"This is a well-organized, comprehensive, and often innovative account of issues in current Othello criticism. The volume includes a refreshing array of critical and ideological perspectives in essays which are uniformly scholarly and thorough in their treatment of the subject matter. The collection makes clear that while Othello may well be a play for all times, it is especially a play for our times when questions of racial and religious difference and the relation between the private individual and the state beset us with renewed and ever-more urgent intensity."Dympna Callaghan, Syracuse University

"In this fascinating collection, some of today's liveliest and most distinguished Shakespeareans engage with Othello from across a broad spectrum of historical and theoretical perspectives. Along with Kolin's substantial introductory survey of the play's critical and performance history, this book is bound to reinforce Othello's extraordinary current appeal, not just to scholars and students of Shakespeare but to non-academic readers, theatrical audiences and moviegoers as well."Edward Pechter, Concordia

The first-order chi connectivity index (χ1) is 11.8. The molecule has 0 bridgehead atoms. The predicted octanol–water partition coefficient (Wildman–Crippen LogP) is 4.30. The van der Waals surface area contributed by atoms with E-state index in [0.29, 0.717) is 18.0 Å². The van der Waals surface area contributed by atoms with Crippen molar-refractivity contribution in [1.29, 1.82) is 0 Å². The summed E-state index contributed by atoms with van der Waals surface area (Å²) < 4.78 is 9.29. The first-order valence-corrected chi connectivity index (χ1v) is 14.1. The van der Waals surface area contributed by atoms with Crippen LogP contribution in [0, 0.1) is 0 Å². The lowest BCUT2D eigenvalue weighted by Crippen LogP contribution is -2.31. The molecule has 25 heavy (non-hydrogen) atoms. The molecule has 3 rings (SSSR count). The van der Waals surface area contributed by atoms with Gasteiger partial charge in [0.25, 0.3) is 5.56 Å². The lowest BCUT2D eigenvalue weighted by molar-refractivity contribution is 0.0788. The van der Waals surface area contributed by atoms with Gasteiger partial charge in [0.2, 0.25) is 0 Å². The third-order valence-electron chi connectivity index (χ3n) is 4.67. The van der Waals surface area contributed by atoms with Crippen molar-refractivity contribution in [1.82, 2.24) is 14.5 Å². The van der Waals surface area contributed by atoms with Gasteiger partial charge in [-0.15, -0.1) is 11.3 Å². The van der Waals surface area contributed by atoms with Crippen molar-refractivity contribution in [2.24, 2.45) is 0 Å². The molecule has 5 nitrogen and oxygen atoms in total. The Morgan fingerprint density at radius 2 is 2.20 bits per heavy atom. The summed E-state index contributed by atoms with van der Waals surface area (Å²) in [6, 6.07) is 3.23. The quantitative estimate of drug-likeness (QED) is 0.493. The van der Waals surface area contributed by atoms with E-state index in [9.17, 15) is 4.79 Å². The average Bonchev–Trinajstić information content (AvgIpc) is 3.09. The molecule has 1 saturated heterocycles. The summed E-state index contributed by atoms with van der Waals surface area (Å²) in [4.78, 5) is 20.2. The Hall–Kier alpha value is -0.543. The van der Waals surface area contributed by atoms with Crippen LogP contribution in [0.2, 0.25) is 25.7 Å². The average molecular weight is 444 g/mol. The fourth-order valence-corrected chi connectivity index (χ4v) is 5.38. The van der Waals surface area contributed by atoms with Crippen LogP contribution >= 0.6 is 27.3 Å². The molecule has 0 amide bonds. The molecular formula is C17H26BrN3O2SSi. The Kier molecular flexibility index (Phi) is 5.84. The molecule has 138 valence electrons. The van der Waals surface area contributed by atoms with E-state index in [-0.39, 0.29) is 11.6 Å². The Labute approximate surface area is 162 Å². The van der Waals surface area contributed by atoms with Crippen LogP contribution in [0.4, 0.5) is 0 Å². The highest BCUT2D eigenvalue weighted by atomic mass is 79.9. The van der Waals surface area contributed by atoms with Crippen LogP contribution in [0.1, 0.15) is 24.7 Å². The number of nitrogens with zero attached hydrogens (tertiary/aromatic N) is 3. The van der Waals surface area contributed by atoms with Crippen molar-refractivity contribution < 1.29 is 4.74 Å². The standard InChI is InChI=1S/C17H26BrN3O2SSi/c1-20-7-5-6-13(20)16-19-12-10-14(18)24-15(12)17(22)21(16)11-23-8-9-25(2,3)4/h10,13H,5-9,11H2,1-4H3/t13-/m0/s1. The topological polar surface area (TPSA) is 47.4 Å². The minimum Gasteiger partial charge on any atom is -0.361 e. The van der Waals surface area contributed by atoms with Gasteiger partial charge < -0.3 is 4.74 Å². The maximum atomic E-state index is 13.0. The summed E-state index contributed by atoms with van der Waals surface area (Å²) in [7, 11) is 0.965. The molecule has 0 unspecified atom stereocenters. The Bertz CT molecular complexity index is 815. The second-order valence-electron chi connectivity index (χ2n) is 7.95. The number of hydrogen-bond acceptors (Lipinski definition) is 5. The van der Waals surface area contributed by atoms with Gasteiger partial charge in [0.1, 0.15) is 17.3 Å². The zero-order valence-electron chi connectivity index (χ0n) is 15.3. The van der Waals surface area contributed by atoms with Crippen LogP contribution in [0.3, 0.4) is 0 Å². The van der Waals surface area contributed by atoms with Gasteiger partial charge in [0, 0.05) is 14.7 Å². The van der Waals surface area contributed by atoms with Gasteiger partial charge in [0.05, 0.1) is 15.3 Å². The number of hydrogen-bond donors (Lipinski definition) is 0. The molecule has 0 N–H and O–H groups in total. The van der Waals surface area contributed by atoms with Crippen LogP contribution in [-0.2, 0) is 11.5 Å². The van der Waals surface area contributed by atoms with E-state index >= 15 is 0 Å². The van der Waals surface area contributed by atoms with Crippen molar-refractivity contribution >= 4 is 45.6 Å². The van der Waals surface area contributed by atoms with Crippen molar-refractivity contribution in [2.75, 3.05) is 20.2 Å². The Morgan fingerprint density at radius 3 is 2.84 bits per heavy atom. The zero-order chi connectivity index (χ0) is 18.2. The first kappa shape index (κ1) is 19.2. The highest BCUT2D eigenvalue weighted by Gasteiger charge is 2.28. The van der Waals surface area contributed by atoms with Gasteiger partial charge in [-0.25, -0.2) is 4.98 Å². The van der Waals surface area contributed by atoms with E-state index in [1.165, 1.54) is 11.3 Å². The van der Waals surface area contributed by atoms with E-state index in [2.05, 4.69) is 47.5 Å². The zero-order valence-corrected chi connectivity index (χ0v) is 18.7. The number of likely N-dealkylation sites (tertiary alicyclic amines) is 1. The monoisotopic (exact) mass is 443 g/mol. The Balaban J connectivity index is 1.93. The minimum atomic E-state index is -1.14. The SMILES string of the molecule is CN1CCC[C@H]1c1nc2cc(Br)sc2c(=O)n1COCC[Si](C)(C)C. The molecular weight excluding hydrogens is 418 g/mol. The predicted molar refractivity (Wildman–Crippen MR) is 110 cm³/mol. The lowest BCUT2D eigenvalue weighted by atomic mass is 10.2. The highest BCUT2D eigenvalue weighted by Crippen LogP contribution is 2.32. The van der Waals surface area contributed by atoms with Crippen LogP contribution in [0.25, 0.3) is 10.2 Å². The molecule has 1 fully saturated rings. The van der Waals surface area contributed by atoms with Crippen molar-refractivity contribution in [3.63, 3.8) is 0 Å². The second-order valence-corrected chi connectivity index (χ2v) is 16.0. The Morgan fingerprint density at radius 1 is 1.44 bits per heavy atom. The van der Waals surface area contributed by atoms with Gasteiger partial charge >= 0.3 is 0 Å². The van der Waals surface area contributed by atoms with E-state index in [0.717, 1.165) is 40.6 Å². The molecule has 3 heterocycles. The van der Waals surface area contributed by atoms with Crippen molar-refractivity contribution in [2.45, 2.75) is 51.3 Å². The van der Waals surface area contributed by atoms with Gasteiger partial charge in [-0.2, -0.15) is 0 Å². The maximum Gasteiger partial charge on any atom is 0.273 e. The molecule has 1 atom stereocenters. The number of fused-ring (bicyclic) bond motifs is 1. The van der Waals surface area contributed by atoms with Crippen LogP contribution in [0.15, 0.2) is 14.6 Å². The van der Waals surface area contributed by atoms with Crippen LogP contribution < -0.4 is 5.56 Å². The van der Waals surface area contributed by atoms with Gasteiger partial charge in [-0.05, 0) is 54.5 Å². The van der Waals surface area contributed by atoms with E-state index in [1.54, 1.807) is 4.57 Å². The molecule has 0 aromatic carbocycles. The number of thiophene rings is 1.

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Shakespeare Quarterly 54.3 (2003) 340-342



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Othello: New Critical Essays. Edited by Philip C. Kolin. New York and London: Routledge, 2002. Pp. xii + 458. Illus. $110.00 cloth.

In his general editor's introduction to Routledge's Shakespeare Criticism series, Philip C. Kolin asserts that each volume in the series "strives to give readers a balanced, representative collection of the most engaging and thoroughly researched criticism on the given Shakespearean text" (xii). The volume he has edited on Othello offers some useful insights, especially in regard to performance, but it nevertheless fails to meet this exacting standard.

Let me begin with the most mundane. Kolin's anthology is marred by sloppy copyediting and inattention to detail, including numerous typographical errors—"suprising" for "surprising" (14), for example, and "realty" for "reality" (48)—and the omission of a word on page 39 that conflates Paul Robeson Jr. with his father and thus makes two sentences totally incoherent. Consistent misspelling of Barbara Hodgdon's name as Hodgson is bad enough, but Kolin also attributes one of her most important essays, "Kiss Me Deadly; or, The Des/Demonized Spectacle," to me (86). Kolin's responsibility for these errors aside, Routledge should have realized that an expensive volume intended for libraries should set a better example for our students. [End Page 340]